• if relevant, include information about your proficiency in the range of relevant software programs you use. You usually record your proficiency as either 'basic', 'intermediate' or 'advanced'.  Be honest as the employer will expect you to perform at the level you have indicated in your resume

Special achievements:

  • use this section to highlight your special achievements
  • special achievements can be a work goal, community work, volunteering or a sporting achievement


  • contact details for someone who has supervised your work (teacher, coach, supervisor) or who has a good knowledge of your ability to do the job.

You don’t need to include personal details such as your date of birth, marital status and gender.

The most important thing when writing your resume is to make sure that it is relevant to the job you are applying for.

Choosing your referees
Your referees can include a:

  • previous employer
  • teacher
  • trainer
  • co-ordinator of voluntary work

If you do have a strong work history, try to include at least two previous employers or managers.

When choosing your referees you should also make sure your referees know you well and can be contacted easily. Contact your referees to let them know you've put their names down and to get their consent to be named as a referee. You may also want to talk to your referee about the type of job you are applying for, the skills required and how you match the requirements of the job.

Formatting your resume
You want to make it as easy as possible for a potential employer to read through your resume so keep the format simple.

Do not use bold or italics formatting in the main text of your resume—only use this formatting for headings and sub headings. If your resume is longer than one page include page numbers, your name and contact number in the footer on all pages.

Updating your resume
Your resume is a living document so remember to update it regularly and keep copies of each update. You will find your resume a handy reference if you need to refer back.

A tailored resume is a great tool to enhance your employment opportunities and if you are not getting interviews with your current resume, then change it.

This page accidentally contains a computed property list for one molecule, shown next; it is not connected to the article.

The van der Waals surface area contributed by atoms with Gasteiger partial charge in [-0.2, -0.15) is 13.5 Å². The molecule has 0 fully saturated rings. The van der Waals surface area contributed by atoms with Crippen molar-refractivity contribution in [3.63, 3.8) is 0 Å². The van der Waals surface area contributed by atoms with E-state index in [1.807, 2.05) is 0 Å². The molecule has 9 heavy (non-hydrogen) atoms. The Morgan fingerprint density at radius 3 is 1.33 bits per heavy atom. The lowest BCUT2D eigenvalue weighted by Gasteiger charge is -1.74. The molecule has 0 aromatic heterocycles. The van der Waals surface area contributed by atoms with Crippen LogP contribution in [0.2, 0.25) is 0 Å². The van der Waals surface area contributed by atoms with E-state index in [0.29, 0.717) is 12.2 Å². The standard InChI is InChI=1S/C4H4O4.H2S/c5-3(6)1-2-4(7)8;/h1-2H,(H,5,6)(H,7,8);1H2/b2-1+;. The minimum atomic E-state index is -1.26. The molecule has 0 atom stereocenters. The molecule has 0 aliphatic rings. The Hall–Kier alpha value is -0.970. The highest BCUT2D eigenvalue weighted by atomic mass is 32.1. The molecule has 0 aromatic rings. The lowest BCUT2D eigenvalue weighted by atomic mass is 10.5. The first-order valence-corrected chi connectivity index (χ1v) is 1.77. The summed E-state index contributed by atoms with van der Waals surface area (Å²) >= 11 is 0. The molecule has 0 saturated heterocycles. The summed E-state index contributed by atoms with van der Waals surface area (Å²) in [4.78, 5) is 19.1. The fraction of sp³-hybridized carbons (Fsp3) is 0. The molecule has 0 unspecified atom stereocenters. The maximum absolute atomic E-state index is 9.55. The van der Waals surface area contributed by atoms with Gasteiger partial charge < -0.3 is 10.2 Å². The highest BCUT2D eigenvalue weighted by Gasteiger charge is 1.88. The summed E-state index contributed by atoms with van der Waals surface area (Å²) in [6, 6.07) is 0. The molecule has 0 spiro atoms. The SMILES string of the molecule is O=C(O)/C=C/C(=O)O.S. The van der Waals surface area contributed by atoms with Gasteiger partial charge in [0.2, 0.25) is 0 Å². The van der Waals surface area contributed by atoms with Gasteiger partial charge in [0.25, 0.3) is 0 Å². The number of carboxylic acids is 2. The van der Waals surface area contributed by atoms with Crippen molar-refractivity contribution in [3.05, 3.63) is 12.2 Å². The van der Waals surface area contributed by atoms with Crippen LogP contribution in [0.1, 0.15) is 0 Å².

Getting help to create a resume
If you are just starting out and would like help to create your resume you can:

  • use the services of a local expert—the Yellow Pages will list Recruitment Specialists in your local area
  • look at sample resumes (see below)

If you are receiving assistance and support from an Australian Government employment service provider, they can help you develop your resume. For information on Australian Government employment service provider, visit:

Presenting your resume
You should proof read your resume thoroughly. A good way to double check everything in your resume is to read it aloud or ask a friend or family member to read it.

When you are happy with your resume, you should print it on clean white paper. Some people like to present their resume in a folder.

It is also very important to follow any instructions the employer gives about presenting your resume.

When you go to an interview, it is a good idea to take two copies of your resume so you can leave one copy with the employer.  If you are attending a panel interview, take one copy for each panel member.

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Preparing for and attending interviews is a very important part of getting a job. Being prepared means you will feel more confident about going into an interview.

Attending job interviews can be a daunting task. The following information provides tips and advice on preparing for and attending interviews:

Preparing for your interview
Role playing is a great way to practice how you will respond to common interview questions. Practice how you will answer any questions by role playing with a friend or a family member